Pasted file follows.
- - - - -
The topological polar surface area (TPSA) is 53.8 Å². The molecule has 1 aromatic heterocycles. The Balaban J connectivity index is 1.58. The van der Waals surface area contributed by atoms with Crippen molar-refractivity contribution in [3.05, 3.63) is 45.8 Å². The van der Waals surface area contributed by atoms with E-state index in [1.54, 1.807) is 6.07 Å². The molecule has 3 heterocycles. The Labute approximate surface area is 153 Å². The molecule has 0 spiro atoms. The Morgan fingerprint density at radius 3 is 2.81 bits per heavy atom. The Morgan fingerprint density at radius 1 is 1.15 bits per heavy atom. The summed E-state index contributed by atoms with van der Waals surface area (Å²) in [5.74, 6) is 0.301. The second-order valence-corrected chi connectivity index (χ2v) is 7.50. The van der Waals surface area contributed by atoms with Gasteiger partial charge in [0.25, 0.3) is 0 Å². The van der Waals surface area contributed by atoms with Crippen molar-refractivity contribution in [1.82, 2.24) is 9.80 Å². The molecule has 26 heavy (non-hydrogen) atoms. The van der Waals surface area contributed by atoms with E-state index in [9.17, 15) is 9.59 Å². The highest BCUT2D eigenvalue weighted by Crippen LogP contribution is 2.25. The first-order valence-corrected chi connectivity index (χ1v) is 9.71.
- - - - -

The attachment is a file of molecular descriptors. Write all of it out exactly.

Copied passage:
The topological polar surface area (TPSA) is 53.8 Å². The molecule has 1 aromatic heterocycles. The Balaban J connectivity index is 1.58. The van der Waals surface area contributed by atoms with Crippen molar-refractivity contribution in [3.05, 3.63) is 45.8 Å². The van der Waals surface area contributed by atoms with E-state index in [1.54, 1.807) is 6.07 Å². The molecule has 3 heterocycles. The Labute approximate surface area is 153 Å². The molecule has 0 spiro atoms. The Morgan fingerprint density at radius 3 is 2.81 bits per heavy atom. The Morgan fingerprint density at radius 1 is 1.15 bits per heavy atom. The summed E-state index contributed by atoms with van der Waals surface area (Å²) in [5.74, 6) is 0.301. The second-order valence-corrected chi connectivity index (χ2v) is 7.50. The van der Waals surface area contributed by atoms with Gasteiger partial charge in [0.25, 0.3) is 0 Å². The van der Waals surface area contributed by atoms with Crippen molar-refractivity contribution in [1.82, 2.24) is 9.80 Å². The molecule has 26 heavy (non-hydrogen) atoms. The van der Waals surface area contributed by atoms with E-state index in [9.17, 15) is 9.59 Å². The highest BCUT2D eigenvalue weighted by Crippen LogP contribution is 2.25. The first-order valence-corrected chi connectivity index (χ1v) is 9.71.